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Why is liberalism so concerned with the individual?

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Why is liberalism so concerned with the individual? The concept of individual freedom is central to any form of liberal belief. The very nature of the word 'liberalism', stemming as it does from the Latin liber meaning free, would seem to support this judgement. Liberals believe not that the individual is in someway fundamentally 'good' but that individuals have the potential to make rational decisions and in a given situation will normally act in a manner which can be described as rational. Another key belief in liberalism is linked to this concept and that is that all human action is ultimately self seeking. Far form this being seen a fault, that humans are selfish, it is, in fact, seen as a natural manifestation of humanities capability for rationalism. Liberals the desire to better oneself as a fundamental part of human nature and many classical liberals went on to say that if an individual did not act in a manner which resulted in that individual bettering himself, then the action was not rational. ...read more.


One of the natural rights identified by Locke was property. The concept of property as a right can be seen to have stemmed from the liberal belief in the individual. The ultimate piece of 'property' owned by every individual is their body. They have the right to use it as they choose and in liberal theory it is thought that they would generally use their body in the way that the mind considers to be rational. With this body, they will generally use it in a way which increases their material wealth in other ways, i.e. through working. The ownership of the body is therefore the first step on the road to the ownership of material wealth and consequently property. Another reason to consider the liberal interest in the rights of the individual is to consider the times from which liberalism originated. Beginning in the early 17th century, it is a philosophy which developed as society was changing. ...read more.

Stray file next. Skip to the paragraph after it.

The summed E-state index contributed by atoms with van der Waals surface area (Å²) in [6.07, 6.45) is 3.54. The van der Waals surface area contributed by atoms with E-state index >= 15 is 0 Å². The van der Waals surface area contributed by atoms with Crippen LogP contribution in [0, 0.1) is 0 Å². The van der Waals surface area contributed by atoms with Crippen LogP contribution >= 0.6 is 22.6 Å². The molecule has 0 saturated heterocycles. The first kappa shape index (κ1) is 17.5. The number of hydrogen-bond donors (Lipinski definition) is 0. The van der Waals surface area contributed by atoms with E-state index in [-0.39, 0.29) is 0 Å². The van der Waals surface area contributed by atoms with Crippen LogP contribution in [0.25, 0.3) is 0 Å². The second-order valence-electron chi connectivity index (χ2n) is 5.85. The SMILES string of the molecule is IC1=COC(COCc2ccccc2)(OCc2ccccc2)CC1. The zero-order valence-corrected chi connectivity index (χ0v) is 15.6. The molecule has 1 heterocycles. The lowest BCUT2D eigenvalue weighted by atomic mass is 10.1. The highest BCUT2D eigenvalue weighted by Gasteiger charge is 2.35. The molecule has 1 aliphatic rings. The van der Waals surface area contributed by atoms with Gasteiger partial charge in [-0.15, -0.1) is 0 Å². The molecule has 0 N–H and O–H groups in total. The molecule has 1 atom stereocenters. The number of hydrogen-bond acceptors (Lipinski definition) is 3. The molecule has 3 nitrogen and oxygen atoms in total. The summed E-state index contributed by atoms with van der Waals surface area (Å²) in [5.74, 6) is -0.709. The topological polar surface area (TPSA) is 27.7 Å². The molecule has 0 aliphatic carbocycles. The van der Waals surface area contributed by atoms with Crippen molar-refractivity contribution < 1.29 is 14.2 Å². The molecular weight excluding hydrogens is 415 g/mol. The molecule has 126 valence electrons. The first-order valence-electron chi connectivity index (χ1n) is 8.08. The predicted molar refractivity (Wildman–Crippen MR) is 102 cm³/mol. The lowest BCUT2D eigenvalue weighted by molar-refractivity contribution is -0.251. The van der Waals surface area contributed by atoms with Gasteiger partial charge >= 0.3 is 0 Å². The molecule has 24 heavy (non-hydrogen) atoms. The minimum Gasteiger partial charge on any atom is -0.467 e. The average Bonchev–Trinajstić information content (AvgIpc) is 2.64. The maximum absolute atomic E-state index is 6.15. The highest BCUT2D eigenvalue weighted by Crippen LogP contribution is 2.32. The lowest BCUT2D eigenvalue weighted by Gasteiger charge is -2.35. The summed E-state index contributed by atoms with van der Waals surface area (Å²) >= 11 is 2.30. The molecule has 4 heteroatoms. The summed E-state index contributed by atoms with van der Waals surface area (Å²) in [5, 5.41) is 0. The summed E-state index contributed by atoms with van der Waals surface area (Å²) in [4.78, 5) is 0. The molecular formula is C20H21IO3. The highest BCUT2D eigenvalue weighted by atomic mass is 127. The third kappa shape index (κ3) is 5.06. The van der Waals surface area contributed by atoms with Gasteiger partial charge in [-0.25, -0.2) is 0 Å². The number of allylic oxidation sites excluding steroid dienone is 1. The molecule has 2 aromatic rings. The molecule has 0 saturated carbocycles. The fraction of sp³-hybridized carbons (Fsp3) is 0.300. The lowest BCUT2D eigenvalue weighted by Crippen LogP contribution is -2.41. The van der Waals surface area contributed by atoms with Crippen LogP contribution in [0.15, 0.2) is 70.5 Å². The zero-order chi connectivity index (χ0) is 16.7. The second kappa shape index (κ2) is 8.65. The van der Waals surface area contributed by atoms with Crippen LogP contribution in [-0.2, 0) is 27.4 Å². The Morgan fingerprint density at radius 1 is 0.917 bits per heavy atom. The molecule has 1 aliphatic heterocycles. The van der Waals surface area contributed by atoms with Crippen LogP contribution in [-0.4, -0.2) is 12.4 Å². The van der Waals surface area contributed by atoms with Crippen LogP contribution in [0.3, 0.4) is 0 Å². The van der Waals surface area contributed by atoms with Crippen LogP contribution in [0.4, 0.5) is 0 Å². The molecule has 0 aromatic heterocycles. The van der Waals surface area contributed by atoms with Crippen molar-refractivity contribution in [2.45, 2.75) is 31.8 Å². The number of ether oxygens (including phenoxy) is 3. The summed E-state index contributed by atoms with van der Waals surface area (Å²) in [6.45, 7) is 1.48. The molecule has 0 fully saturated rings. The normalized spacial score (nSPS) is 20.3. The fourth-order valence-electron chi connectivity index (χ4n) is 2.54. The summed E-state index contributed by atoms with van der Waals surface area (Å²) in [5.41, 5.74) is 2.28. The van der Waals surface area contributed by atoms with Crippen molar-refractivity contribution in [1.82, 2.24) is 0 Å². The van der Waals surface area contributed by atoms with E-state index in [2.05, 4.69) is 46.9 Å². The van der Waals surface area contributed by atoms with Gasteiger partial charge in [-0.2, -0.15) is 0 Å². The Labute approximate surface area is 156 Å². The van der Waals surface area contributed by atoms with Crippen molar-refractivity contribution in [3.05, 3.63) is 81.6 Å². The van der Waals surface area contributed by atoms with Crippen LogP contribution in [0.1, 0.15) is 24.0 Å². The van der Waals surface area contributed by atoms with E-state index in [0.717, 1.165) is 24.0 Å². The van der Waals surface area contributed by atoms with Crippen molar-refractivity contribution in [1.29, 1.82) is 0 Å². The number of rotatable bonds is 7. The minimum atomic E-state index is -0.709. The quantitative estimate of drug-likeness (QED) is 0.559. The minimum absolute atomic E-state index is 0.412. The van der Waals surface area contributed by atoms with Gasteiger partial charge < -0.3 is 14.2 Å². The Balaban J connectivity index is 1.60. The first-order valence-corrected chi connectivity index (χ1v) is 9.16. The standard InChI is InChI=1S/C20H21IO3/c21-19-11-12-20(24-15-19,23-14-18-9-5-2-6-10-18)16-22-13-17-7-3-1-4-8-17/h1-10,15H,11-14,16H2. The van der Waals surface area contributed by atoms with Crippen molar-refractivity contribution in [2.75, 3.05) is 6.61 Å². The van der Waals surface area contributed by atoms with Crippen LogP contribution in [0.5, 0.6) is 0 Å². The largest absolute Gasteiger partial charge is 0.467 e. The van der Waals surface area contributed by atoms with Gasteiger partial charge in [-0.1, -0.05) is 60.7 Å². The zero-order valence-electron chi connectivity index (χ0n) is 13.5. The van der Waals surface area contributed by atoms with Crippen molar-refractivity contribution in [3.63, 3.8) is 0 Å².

Without the idea of the rights of the individual, there can be no argument against a state becoming too powerful. Without a belief in an individual's right to express an opinion, there can be no belief in tolerance or pluralism. Without the belief that individuals are rational, there can be no support of democracy. Without the belief in the individual as a self contained 'entity' which is largely independent of outside influences, there can be no belief in the concept of individual rights. It is clear, therefore, that everything that liberalism, classical and modern, stands for stems from their belief in the individual and individual freedom. Without this belief there is no supporting argument for any of their other key ideological concepts. It is also their belief in individual rights which encourages them to advocate a certain level of state interference. If they simply believed in the individual, they would be anarchists. It is their support of individual rights which encourages them to support the view that a certain level of state intervention is necessary to preserve those rights. ...read more.

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